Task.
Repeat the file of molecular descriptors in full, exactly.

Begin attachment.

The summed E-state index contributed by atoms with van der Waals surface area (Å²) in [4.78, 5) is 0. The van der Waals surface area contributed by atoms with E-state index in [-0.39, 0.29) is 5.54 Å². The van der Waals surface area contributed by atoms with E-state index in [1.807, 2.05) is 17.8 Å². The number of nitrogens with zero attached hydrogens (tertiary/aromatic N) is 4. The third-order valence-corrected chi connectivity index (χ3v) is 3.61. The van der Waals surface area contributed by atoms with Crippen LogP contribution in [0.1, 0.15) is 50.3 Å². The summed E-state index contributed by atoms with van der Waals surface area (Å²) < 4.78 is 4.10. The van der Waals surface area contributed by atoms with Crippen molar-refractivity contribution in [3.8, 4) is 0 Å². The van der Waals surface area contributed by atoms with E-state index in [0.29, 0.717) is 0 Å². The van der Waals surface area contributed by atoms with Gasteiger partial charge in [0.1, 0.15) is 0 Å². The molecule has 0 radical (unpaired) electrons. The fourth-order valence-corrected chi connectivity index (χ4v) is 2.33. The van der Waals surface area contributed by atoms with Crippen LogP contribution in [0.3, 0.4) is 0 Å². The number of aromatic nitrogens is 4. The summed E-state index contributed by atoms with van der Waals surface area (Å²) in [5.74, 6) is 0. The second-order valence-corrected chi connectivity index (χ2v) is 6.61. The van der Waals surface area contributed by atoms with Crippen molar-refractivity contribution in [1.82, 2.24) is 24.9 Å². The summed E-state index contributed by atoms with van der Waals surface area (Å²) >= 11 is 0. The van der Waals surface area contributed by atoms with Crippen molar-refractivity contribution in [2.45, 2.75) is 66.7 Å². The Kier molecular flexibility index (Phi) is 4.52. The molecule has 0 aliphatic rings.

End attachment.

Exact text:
The summed E-state index contributed by atoms with van der Waals surface area (Å²) in [4.78, 5) is 0. The van der Waals surface area contributed by atoms with E-state index in [-0.39, 0.29) is 5.54 Å². The van der Waals surface area contributed by atoms with E-state index in [1.807, 2.05) is 17.8 Å². The number of nitrogens with zero attached hydrogens (tertiary/aromatic N) is 4. The third-order valence-corrected chi connectivity index (χ3v) is 3.61. The van der Waals surface area contributed by atoms with Crippen LogP contribution in [0.1, 0.15) is 50.3 Å². The summed E-state index contributed by atoms with van der Waals surface area (Å²) < 4.78 is 4.10. The van der Waals surface area contributed by atoms with Crippen molar-refractivity contribution in [3.8, 4) is 0 Å². The van der Waals surface area contributed by atoms with E-state index in [0.29, 0.717) is 0 Å². The van der Waals surface area contributed by atoms with Gasteiger partial charge in [0.1, 0.15) is 0 Å². The molecule has 0 radical (unpaired) electrons. The fourth-order valence-corrected chi connectivity index (χ4v) is 2.33. The van der Waals surface area contributed by atoms with Crippen LogP contribution in [0.3, 0.4) is 0 Å². The number of aromatic nitrogens is 4. The summed E-state index contributed by atoms with van der Waals surface area (Å²) in [5.74, 6) is 0. The second-order valence-corrected chi connectivity index (χ2v) is 6.61. The van der Waals surface area contributed by atoms with Crippen molar-refractivity contribution in [1.82, 2.24) is 24.9 Å². The summed E-state index contributed by atoms with van der Waals surface area (Å²) >= 11 is 0. The van der Waals surface area contributed by atoms with Crippen molar-refractivity contribution in [2.45, 2.75) is 66.7 Å². The Kier molecular flexibility index (Phi) is 4.52. The molecule has 0 aliphatic rings.